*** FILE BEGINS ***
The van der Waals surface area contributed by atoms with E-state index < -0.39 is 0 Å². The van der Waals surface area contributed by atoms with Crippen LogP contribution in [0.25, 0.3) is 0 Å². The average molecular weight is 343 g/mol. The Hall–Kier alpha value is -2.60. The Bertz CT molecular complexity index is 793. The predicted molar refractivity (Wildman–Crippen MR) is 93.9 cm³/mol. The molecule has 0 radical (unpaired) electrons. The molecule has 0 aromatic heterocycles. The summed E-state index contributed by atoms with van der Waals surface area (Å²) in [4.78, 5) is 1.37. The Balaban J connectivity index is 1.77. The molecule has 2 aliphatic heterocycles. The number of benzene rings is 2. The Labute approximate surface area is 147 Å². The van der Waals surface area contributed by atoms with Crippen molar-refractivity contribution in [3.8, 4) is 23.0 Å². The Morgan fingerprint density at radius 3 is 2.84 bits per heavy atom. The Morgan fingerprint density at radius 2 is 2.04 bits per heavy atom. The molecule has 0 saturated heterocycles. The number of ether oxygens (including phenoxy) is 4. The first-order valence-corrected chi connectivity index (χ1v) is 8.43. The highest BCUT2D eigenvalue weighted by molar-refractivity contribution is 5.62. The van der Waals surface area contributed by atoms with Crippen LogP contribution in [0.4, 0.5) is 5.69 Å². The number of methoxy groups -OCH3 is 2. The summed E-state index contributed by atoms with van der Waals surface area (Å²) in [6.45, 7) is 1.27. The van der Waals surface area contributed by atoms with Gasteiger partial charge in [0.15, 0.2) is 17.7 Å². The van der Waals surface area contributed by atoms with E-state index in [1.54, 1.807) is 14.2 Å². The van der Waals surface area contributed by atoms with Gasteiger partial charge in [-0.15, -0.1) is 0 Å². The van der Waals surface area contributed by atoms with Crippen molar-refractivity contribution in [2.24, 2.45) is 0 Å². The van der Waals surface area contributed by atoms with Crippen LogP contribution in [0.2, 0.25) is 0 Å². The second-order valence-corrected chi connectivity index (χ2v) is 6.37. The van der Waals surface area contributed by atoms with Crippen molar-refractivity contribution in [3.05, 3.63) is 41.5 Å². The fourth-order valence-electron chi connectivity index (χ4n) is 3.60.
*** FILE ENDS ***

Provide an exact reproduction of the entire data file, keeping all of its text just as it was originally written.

The van der Waals surface area contributed by atoms with E-state index < -0.39 is 0 Å². The van der Waals surface area contributed by atoms with Crippen LogP contribution in [0.25, 0.3) is 0 Å². The average molecular weight is 343 g/mol. The Hall–Kier alpha value is -2.60. The Bertz CT molecular complexity index is 793. The predicted molar refractivity (Wildman–Crippen MR) is 93.9 cm³/mol. The molecule has 0 radical (unpaired) electrons. The molecule has 0 aromatic heterocycles. The summed E-state index contributed by atoms with van der Waals surface area (Å²) in [4.78, 5) is 1.37. The Balaban J connectivity index is 1.77. The molecule has 2 aliphatic heterocycles. The number of benzene rings is 2. The Labute approximate surface area is 147 Å². The van der Waals surface area contributed by atoms with Crippen molar-refractivity contribution in [3.8, 4) is 23.0 Å². The Morgan fingerprint density at radius 3 is 2.84 bits per heavy atom. The Morgan fingerprint density at radius 2 is 2.04 bits per heavy atom. The molecule has 0 saturated heterocycles. The number of ether oxygens (including phenoxy) is 4. The first-order valence-corrected chi connectivity index (χ1v) is 8.43. The highest BCUT2D eigenvalue weighted by molar-refractivity contribution is 5.62. The van der Waals surface area contributed by atoms with Crippen LogP contribution in [0.4, 0.5) is 5.69 Å². The number of methoxy groups -OCH3 is 2. The summed E-state index contributed by atoms with van der Waals surface area (Å²) in [6.45, 7) is 1.27. The van der Waals surface area contributed by atoms with Gasteiger partial charge in [0.15, 0.2) is 17.7 Å². The van der Waals surface area contributed by atoms with E-state index in [1.54, 1.807) is 14.2 Å². The van der Waals surface area contributed by atoms with Gasteiger partial charge in [-0.15, -0.1) is 0 Å². The van der Waals surface area contributed by atoms with Crippen molar-refractivity contribution in [2.24, 2.45) is 0 Å². The van der Waals surface area contributed by atoms with Crippen LogP contribution in [0.2, 0.25) is 0 Å². The second-order valence-corrected chi connectivity index (χ2v) is 6.37. The van der Waals surface area contributed by atoms with Crippen molar-refractivity contribution in [3.05, 3.63) is 41.5 Å². The fourth-order valence-electron chi connectivity index (χ4n) is 3.60.